9. (Blitz and Porth 2013, 89-95) J H Blitz. E S Porth. 2013. Social complexity and the Bow in the Eastern Woodlands. Evolutionary Anthropology. 22:89-95. Wiley.
  10. (Iseminger 2010, 26) Iseminger, W R. 2010. Cahokia Mounds: America's First City. The History Press. Charleston.
  11. (Milner 2006, 98)
  12. (Milner 2006, 99 cite: Kelly 1990; Milner 2006, 99-100)
  13. (Iseminger 2010, 26) Iseminger, W R. 2010. Cahokia Mounds: America's First City. The History Press. Charleston.
  14. (Blitz and Porth 2013, 89-95)
  15. (Iseminger 2010, 26)
  16. (Iseminger 2014, 26)
  17. (Peregrine/Kelly 2014, 23)
  18. (Iseminger 2010, 26)
  19. (Peregrine 2014, 31)
  20. (Iseminger 2014, 26)
  21. (Peregrine 2014, 31)
  22. (Trubitt 2014, 18)
  23. (Peregrine/Trubitt 2014, 20)
  24. (Trubitt 2014, 18)
  25. (Iseminger 2010, 26) Iseminger, W R. 2010. Cahokia Mounds: America's First City. The History Press. Charleston.
  26. (Peregrine/Trubitt 2014, 21)
  27. (Milner 2006, 82)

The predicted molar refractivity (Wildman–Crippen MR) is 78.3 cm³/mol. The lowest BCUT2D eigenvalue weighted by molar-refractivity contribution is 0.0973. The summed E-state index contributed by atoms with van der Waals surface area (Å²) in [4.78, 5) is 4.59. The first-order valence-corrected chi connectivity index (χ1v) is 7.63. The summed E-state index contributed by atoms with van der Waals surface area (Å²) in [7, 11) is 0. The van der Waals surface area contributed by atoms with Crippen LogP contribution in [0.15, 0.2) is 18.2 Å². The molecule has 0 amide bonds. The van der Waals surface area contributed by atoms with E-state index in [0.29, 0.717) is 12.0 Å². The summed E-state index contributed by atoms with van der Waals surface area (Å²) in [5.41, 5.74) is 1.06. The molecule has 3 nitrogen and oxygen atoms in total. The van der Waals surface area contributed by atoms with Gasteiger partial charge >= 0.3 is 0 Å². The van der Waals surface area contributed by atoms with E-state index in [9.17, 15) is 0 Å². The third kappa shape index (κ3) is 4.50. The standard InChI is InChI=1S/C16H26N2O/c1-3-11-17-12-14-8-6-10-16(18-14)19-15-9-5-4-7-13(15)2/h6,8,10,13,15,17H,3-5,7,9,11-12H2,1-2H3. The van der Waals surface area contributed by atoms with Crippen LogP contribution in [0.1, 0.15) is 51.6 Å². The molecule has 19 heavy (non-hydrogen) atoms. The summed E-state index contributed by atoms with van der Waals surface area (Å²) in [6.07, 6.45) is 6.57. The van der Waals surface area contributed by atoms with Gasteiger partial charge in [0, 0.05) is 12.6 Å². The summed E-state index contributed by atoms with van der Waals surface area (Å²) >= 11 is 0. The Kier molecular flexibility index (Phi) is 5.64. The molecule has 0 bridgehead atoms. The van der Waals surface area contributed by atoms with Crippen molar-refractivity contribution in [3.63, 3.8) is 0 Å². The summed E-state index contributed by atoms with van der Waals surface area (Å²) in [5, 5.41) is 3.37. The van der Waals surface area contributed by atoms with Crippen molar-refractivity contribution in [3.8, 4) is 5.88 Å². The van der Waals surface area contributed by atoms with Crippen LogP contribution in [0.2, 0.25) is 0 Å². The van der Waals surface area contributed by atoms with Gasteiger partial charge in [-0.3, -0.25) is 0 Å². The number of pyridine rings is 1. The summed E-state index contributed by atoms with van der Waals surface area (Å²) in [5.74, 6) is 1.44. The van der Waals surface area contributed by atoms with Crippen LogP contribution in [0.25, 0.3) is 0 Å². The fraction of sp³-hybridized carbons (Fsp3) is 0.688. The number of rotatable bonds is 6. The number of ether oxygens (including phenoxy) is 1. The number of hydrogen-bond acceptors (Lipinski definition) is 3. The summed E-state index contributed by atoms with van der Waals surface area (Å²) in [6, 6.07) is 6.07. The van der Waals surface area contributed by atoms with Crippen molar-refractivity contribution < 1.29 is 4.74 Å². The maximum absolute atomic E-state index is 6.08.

28. (Peregrine 2014, 32)
  29. (Peregrine 2014, 31)
  30. (Milner 2006, 138)
  31. (Blitz and Porth 2013, 89-95)
  32. (Milner 2006, 174)
  33. (Blitz and Porth 2013, 89-95)
  34. (Milner 2006, 174)
  35. (Iseminger 2010, 78)
  36. (Iseminger 2010: 78) Seshat URL: https://www.zotero.org/groups/1051264/seshat_databank/items/itemKey/G56KRN8Q.
  37. (Peregrine 2014, personal communication)
  38. (Peregrine 2014, personal communication)
  39. (Trubitt 2014, 18)
  40. (Peregrine 2014, personal communication)
  41. (Milner, Chaplin and Zavodny 2013, 100)
  42. (Milner, Chaplin and Zavodny 2013)
  43. (Milner, Chaplin and Zavodny 2013, 100)
  44. (Milner, Chaplin and Zavodny 2013, 100)
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  46. (Blitz and Porth 2013, 89-95) Blitz J H, Porth E S. 2013. Social complexity and the Bow in the Eastern Woodlands. Evolutionary Anthropology. 22:89-95. Wiley.